China’s government is well-known for its long term planning.  Its plan for Macau and the casinos is part of a strategy that began over 25 years ago.  It started before the negotiated transfer of power, before the one country, two systems concept, before casinos were fully legalized and before foreign companies were encouraged to apply for licenses.  That was long before any of us had heard of the new Silk Road or a new regional designation in China.  The Chinese are famous for their long-term world view; after all they have been living in the same place for at least 5,000 years.  As the situation in Macau has matured, it has been increasingly obvious that the foreign casino operators are not aware of the exact nature of China’s plan for Macau and its casinos.  But until the article by Reuters, I would never have guessed just how long-term and well thought-out the strategy is.  In fact, without the contrast between Macau and Hong Kong, one might still not believe the strategy existed.  However, when you see Hong Kong constantly striving to be something of its own invention and not a puppet for the Chinese, while Macau does exactly the opposite, it is clear that the foundation China started to build in Macau with those 40 young people has been very effective.  Its casino policies are also proving to be successful.  Macau generates more casino revenue than any other gaming jurisdiction in the world.  And although there was a drastic downturn in gaming revenues after President Xi cracked down on graft and corruption in 2012, the revenue is again growing at double digit rates and is almost back to the pre-crackdown levels.  One word of caution, conditions are about to change again. The crackdown was an outgrowth of the 18th National Congress of the Communist Party of China.  The 19th Congress is set for later this year and Xi is promising a dramatic new direction for China.  It is certain that both Macau and Hong Kong will have assigned roles in the new dance routine.


Piggly Wiggly and Daisy Usher in a New Era

Make no mistake about it, Illinois is a gambling state.  In the Land of Lincoln, there are ten casinos, five horse race tracks, a $3 billion a year lottery and 26,000 VLTs located in 6,000 bars, restaurants, truck stops, fraternal and veterans establishments.  Illinois has more separate places to gamble than any other state.  And yet every year, the legislature debates adding more options for gamblers; this year poker, online gaming, fantasy sports and six more casinos were proposed.  However, the next wave of expansion may be beginning without any discussion on the floor of the House or Senate in Springfield.  In Chicago, a Piggly Wiggly became the first full service grocery in the state to receive a video gaming license.  However, the second license has already been issued to a grocery store in Park Forest.  To qualify for a gaming license, a grocery must have both liquor and food for consumption on the property.  Providing space and prepared food to eat in the store is a growing national trend.   In New York, Wegmans Food Markets offers entertainment and other special events to go with the dining.  Shoppers can make an evening of a trip to their favorite market.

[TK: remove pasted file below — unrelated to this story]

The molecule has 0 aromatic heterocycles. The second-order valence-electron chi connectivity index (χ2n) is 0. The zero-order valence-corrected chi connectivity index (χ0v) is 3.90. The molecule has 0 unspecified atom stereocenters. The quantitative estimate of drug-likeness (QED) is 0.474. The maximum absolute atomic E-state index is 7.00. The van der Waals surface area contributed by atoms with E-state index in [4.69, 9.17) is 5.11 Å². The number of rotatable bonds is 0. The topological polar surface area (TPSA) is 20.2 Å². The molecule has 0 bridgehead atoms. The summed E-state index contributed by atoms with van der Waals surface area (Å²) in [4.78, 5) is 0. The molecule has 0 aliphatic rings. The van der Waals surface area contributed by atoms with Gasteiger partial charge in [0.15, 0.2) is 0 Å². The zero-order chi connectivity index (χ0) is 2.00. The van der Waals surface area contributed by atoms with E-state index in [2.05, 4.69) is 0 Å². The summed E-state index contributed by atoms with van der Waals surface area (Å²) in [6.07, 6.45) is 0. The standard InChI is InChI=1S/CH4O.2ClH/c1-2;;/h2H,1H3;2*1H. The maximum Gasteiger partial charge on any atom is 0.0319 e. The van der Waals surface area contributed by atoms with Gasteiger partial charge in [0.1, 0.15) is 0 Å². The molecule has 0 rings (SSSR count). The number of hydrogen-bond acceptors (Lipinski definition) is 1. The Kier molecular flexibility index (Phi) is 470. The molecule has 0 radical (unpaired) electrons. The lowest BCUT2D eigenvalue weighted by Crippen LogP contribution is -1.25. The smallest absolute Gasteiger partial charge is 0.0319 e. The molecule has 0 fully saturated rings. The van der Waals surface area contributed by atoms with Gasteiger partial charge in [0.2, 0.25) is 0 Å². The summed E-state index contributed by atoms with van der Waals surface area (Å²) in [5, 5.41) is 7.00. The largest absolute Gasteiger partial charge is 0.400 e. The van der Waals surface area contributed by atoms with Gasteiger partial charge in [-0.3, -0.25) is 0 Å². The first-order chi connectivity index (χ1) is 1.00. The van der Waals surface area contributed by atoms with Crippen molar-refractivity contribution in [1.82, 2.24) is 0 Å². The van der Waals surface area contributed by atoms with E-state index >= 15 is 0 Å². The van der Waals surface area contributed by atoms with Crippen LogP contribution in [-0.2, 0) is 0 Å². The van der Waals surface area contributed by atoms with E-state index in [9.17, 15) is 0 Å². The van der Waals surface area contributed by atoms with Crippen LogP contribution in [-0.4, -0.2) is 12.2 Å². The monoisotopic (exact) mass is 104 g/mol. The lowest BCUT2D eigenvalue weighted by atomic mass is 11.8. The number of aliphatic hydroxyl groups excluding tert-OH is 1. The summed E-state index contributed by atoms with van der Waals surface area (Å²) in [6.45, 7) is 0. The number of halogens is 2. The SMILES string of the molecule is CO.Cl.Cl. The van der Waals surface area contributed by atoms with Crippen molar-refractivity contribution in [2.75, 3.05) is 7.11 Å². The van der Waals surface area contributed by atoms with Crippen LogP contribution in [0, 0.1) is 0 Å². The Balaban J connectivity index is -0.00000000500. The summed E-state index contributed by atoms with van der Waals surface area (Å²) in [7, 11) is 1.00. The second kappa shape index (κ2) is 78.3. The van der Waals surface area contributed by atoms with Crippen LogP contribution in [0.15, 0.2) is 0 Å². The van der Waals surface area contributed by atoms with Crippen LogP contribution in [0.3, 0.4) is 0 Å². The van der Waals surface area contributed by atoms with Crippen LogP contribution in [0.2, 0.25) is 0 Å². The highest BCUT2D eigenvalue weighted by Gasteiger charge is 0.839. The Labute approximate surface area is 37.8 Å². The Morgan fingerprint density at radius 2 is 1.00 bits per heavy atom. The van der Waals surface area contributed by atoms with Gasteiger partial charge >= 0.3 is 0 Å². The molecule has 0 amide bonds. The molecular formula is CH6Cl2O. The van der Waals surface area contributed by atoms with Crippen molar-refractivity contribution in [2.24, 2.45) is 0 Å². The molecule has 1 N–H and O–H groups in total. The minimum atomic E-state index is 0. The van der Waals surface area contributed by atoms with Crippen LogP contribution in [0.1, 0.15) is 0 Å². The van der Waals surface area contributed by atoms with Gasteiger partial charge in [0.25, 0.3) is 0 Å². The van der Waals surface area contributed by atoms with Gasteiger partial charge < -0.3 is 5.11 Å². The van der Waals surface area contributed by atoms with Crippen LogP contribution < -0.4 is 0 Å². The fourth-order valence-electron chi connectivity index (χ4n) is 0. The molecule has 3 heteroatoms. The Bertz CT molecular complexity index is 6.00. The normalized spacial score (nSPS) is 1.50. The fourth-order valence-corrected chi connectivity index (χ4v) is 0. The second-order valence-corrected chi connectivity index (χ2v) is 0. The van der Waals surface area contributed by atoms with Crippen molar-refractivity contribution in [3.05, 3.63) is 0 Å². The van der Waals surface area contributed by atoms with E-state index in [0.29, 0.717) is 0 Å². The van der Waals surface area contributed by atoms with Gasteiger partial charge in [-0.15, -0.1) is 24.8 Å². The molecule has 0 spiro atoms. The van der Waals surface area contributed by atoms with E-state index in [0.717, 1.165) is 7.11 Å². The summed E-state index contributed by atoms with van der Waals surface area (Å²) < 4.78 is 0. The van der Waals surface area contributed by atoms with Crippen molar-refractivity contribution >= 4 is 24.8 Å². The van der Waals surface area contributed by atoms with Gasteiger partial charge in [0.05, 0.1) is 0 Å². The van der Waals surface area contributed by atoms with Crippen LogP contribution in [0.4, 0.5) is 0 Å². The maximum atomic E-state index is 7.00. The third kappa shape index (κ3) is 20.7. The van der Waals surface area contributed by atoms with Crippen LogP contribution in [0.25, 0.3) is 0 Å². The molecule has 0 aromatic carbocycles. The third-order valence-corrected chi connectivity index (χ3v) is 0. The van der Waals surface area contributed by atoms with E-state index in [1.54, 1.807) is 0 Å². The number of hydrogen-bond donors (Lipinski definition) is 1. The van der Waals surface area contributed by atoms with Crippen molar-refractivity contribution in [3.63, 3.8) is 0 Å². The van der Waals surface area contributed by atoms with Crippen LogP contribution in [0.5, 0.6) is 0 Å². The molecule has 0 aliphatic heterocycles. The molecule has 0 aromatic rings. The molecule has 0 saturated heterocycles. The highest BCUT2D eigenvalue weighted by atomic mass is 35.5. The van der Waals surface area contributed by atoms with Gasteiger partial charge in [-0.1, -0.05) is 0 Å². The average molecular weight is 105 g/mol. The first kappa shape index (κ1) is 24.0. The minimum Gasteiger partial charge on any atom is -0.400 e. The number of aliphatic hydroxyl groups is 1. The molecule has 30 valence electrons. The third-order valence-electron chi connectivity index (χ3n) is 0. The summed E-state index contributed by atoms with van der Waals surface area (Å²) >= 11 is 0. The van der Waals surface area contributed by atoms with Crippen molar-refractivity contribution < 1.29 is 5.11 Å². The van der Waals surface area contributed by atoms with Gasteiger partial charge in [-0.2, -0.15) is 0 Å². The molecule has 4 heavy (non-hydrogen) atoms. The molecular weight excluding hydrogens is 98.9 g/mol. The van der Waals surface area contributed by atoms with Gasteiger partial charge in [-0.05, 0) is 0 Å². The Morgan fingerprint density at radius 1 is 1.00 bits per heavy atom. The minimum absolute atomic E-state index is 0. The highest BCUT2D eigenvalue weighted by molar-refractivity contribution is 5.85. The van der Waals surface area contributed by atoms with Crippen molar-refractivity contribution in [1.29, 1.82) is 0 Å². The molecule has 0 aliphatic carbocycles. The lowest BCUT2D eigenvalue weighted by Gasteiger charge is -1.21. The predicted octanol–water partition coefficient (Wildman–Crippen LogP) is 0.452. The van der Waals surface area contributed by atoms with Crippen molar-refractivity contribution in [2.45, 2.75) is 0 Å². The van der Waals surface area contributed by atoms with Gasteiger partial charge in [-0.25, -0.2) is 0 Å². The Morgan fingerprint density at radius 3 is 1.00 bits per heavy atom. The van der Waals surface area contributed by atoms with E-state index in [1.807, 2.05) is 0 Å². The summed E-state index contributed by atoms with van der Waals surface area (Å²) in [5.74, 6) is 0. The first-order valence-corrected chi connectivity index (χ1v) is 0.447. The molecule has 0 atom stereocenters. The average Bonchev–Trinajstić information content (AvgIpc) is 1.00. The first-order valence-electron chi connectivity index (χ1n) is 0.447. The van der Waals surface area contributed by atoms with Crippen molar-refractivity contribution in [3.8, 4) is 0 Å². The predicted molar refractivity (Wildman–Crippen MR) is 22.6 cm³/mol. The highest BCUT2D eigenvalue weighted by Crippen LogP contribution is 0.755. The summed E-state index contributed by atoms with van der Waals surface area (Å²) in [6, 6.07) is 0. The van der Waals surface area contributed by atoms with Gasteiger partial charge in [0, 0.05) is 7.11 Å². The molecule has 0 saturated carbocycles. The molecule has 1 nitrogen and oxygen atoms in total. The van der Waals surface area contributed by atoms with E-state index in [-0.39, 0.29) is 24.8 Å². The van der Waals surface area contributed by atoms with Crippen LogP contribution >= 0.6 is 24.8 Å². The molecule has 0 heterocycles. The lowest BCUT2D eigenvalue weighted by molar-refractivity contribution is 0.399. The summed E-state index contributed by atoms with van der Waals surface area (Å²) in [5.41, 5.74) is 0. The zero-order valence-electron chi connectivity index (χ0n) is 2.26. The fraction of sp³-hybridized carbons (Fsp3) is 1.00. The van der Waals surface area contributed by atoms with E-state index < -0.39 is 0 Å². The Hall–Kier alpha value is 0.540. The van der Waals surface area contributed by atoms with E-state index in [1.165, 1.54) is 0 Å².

Dining in grocery stores may be relatively new, but putting in slot machines is not a new idea. Nevada has allowed them for years and for the most part it has been a success for the state and the stores.  The machines did very until a law was passed prohibiting smoking in grocery stores and other public places.  When smoking was no longer permitted, revenues and taxes dropped dramatically.  Still, most stores in Nevada have slots that rely on impulsive play of shoppers on the way out the door; they rarely stay and play the way they might in a casino.  In Illinois, a different model is being contemplated.  Piggly Wiggly following a Wegmans-like model is seeking to provide a more complete experience.  In that model, buying groceries is only part of the experience and sometimes only a minor part.  Now in Chicago you can meet your friends for dinner, have a drink and if you feel like it, play the slots.  And on your way out the door, you can pick up milk and bread.  That was not what people imagined might happen eight years ago.